Review: “Ma Rainey’s Black Bottom”

January 4, 2021 • 11:00 am

It’s strange: I feel an unaccountable malaise today, unable to get down to doing anything, and I’ve already heard from three other people who have the same symptoms. Could it be that the first Monday of 2021 is giving us the blues?

All I’m capable of this morning is reviewing a movie I watched this weekend. There’s been a lot of buzz about 2020s Ma Rainey’s Black Bottom, a Netflix film adaptation of the eponymous play by the celebrated August Wilson. The movie was recommended by an old friend, but also by a reader here in the comments on my last movie post.

I haven’t seen the play—indeed, I hardly see any plays—so I was keen to see something by August Wilson. My overall take: it was a good movie but not a great one, seeming to me to be too much of a play with episodes and set pieces that, while very well acted, seemed contrived, as if the screenwriter was trying to cram too much into a 90-minute movie.

If you haven’t seen it, I won’t give any spoilers, but a brief summary is this: the movie is about power: the power that whites have over blacks, and how blacks try to fight it by asserting their own power. This theme is played out through two characters, the famous blues singer Ma Rainey, acted terrifically by Viola Davis, an Oscar winner. It’s 1925, and Ma has traveled north to Chicago with her lesbian lover and young nephew to record a few blues songs for a “race records” outfit. (The cinematography and re-creation of Chicago in that era is wonderful.) Having been at the mercy of whites all her life, Ma realizes that she is a gold mine for the white owners of the record company, and so demands to be treated like a queen. As she is the queen—of blues—the whites truckle before her, but only because she is a source of cash. She doesn’t come off as a likable person though, for she’s just plain nasty to everyone, black or white. If she’s to be the heroine of the movie, it didn’t work well. But maybe Ma Rainey really was a jerk.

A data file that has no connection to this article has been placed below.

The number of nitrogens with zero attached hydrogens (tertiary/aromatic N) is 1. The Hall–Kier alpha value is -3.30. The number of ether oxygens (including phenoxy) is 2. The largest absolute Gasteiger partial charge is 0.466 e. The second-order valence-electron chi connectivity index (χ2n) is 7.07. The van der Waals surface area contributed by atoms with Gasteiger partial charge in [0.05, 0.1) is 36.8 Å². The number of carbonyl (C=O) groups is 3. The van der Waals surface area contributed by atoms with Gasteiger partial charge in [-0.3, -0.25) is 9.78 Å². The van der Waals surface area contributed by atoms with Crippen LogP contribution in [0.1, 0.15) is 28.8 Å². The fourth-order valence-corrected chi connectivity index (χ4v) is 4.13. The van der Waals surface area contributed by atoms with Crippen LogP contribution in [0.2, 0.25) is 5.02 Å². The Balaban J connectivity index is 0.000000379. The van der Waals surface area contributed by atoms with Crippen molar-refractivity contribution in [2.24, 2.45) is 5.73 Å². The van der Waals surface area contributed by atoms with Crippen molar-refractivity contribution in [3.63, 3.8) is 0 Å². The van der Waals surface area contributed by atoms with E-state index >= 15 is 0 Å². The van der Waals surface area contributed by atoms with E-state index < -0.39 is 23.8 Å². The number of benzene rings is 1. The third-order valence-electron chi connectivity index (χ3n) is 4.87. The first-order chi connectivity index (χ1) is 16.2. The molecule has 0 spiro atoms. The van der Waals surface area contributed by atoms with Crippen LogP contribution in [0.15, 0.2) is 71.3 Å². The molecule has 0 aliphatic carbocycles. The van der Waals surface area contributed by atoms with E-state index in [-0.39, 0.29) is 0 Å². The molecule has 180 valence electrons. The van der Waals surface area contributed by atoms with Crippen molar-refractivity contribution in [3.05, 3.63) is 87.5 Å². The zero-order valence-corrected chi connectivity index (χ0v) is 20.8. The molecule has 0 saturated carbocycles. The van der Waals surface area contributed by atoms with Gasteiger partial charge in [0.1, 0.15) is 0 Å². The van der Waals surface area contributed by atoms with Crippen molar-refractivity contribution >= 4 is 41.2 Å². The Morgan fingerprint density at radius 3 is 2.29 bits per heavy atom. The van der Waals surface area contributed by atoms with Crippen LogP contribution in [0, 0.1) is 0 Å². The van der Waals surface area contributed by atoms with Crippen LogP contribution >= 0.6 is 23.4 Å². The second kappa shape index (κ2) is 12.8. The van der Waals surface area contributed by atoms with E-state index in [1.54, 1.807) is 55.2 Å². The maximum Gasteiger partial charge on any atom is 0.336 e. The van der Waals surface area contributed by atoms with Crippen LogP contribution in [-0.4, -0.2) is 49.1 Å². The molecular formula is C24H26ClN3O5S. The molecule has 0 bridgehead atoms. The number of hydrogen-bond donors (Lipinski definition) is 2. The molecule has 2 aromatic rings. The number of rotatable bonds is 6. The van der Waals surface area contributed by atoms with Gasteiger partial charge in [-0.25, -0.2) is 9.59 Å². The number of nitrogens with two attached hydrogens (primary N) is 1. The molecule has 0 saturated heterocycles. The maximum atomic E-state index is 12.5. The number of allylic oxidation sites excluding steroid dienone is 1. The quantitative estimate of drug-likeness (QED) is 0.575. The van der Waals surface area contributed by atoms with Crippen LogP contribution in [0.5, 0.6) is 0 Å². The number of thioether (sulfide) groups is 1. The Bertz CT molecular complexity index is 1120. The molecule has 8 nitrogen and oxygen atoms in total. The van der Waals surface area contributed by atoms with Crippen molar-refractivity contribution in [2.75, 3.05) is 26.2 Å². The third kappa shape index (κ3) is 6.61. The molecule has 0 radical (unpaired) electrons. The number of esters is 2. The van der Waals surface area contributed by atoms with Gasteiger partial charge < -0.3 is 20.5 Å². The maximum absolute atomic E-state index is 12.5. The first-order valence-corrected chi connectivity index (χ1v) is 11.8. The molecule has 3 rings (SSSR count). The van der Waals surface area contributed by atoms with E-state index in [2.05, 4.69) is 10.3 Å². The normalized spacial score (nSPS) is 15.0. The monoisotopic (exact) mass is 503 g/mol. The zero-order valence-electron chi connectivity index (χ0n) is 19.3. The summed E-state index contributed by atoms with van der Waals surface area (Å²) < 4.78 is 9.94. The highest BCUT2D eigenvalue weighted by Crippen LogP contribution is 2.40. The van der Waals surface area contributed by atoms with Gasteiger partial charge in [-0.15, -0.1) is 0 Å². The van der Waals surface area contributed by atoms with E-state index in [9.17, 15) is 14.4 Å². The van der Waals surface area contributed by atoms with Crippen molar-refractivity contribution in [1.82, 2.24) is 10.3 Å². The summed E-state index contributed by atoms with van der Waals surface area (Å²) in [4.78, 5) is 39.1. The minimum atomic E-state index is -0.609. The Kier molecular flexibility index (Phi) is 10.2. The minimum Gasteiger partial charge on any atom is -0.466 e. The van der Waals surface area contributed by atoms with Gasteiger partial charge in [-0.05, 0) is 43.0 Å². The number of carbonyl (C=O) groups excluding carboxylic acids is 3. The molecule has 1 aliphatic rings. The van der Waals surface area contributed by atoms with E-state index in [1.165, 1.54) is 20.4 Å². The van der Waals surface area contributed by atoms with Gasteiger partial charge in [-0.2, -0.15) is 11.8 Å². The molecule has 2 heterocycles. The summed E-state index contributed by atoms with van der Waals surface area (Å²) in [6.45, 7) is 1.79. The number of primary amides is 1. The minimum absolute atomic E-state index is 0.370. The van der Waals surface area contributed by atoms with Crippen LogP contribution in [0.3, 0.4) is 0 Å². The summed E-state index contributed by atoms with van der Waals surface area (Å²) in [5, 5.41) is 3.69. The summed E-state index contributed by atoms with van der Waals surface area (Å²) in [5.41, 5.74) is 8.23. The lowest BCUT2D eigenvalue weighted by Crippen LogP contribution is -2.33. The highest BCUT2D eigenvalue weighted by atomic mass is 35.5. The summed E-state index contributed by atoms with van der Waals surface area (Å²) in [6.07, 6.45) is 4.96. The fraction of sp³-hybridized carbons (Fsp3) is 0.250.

Ma’s backed up at the studio by four black musicians, with the second protagonist being the trumpet player Levee, who has his own reasons to hate whites. Levee takes out his frustration in several ways, one of them being to make his own musical arrangements of Ma’s songs—something that she’ll have no part of. He also has ambitions to write his own songs and create his own band, a plan that the white studio owners have stymied. Levee is played by another terrific actor: the late Chadwick Boseman, who died last August of colon cancer, only 43 years old.

This is one movie that gives me trouble articulating why I don’t think it’s great, though it’s very good and you should see it. I suppose it’s because the pace is too fast, the language too quick and unrealistic (this was the problem with the execrable television show The Gilmore Girls, though the movie is far superior.) The movie, then, is a showcase for Davis and Boseman, each having episodes that made the movie seem play-like, and the dialogue pretty contrived. Boseman, for example, has three “telling” episodes: one in which he describes the incident that made him hate whites, another in which he curses God, arguing that no good god could exist given what Levee’s seen, and the final scene, which I won’t spoil.

Boseman’s acting is wonderful, and he’s been justly celebrated for his range and ability. I suppose I would have liked to see a longer movie with a slower pace, slower dialogue, and with an ending that didn’t seem so contrived.  Oh, and there wasn’t nearly enough music, but I guess since it’s an adaptation of a play, that’s understandable. After all, it’s about power, not the music itself.

But I do recommend it; it’s far better than most stuff you can see these days. After I finish this I’ll go look at the Rotten Tomato reviews, which I’ve avoided reading (and note them in an addendum below) to see if how many critics agree with me.

In the meantime, here’s the movie’s trailer, Netflix’s “making of” video, and a recording by Ma Rainey herself.

Netflix’s seven-minute “making of the movie” video, with biographical information about Rainey.

Here’s the original recording, Ma Rainey’s Black Bottom, recorded in Chicago, but in 1927, not 1925.

And here’s her band (photo from the link right above).

ADDENDUM: Okay, I went to Rotten Tomatoes after I wrote the above, and found that the movie has about the highest critics’ rating possible: 99% (233 critics!), with 80% of the audience liking it. (Click on screenshot):